Wednesday, April 8, 2015


We made it!

After a long journey via LAX and Seoul, we made it to Osaka, Japan and from there onto Kyoto.  Customs was ridiculous, possibly because this is a busy time of year for tourism in Japan -- cherry blossom season. 

Btw, my Amazon expedition retro-blogging (which I left hanging about a year ago) will stay on hold for a bit probably, as I try to capture this trip.

So, it's technically EARLY Thursday morning here (but its Wednesday afternoon in Boston).  We arrived in Kyoto Tuesday evening, and spent yesterday visiting the beautiful Kinkaku-ji (Golden Pavilion).  This was originally the villa of the shogun Ashikaga Yoshimitsu (a samurai and leader of the Japanese government at the time).  Yoshimitsu was a successful and prosperous leader, appreciator of the the arts, and Buddhist.  Upon his death, the pavilion was renovated into a Buddhist temple at his request.

The pavilion is covered (inside and out) in 20 kilos (~44 lbs) of gold leaf and it sits at the foot of a mountain, reflected in a pond called Mirror Pond.  So, it's beautiful.  We wandered around the pavilion and its surrounding temples and structures and gardens.  It's freezing here, by the way.  And I thought I could leave my Boston gloves and scarf at home :(

Kinkaku-ji reflected in Mirror Pond

My mom and me posing with the pavilion (as we do...)

Another view -- can you see the golden-ness?

Ryumon-taki (Carp Rock) -- said to look like a carp swimming upstream, about to turn into a dragon.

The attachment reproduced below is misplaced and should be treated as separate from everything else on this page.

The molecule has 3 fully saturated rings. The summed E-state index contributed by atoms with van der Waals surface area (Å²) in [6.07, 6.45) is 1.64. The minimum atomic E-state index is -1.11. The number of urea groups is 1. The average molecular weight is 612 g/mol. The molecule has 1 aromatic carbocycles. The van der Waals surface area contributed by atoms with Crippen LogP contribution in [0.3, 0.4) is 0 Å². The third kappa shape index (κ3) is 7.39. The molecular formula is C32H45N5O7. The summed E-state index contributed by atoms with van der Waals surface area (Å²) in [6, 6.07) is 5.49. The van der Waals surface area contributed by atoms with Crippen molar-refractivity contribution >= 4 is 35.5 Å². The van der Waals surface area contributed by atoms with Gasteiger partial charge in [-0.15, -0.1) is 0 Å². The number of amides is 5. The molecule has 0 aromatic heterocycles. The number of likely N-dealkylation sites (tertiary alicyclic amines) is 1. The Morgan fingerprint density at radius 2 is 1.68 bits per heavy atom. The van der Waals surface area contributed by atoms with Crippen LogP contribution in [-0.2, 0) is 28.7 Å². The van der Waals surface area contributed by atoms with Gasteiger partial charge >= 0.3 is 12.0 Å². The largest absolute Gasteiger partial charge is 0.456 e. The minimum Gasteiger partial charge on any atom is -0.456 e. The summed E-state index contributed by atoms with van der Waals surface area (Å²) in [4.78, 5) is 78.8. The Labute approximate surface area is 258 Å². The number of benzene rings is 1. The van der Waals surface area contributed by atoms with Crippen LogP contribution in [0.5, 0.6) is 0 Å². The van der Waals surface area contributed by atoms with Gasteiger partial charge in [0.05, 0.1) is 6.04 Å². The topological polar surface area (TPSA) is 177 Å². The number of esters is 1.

Lookin up at the Sekka-tei Tea House.  Sekka-tei means "place of evening beauty".
Evidently a good place to have your late afternoon tea with a great view down onto Kinkaku-ji.

Looking down toward the pavilion.

Lighting incense and ringing the bells in front of one of the surrounding temples.

These seemed to be little prayer tablets.
People wrote messages on them about what they were hoping for and hung them here in front of the temple.

Prayer candles.  We thought about buying one for Jack to "find employment" ;)
As we reached the end of the site, we encountered lots of kiosks and shops selling sweets, especially green tea flavored sweets and special seasonal sakura leaf flavored sweets (traditional during cherry blossom season).  By the way, this is what my mind used to think when I heard "sakura".  Now it is this:

Keiko's beautful shot on the Kamo river (which she took a few days earlier)

We spent some time sampling lots of rice crackers and various flavors of rice flour dough (mochiko) sweets, sometimes filled with red bean paste (yatsuhashi) or formed into balls dipped in black sesame paste (dango).  Then, back to the hotel for our first class with Keiko (since we weren't allowed to set up and paint on site at the temple.

Tea ceremony sweets with gold leaf -- special for Kinkaku-ji!
They are, of course, filled with red bean paste.

As this was our first class, Keiko focused on showing us her process using a sketch she'd made at Kinkaku-ji that morning.  Very cool and fun to watch her.  We all took a shot at our own painting for the day based on our pics/sketches, but the real technique lessons will start today (Thursday) after our visit to two local towns: Miyama (known for its traditional thatched roofs) and Ine (a fishing village famous for its funaya (boathouse) architecture.  More to come...

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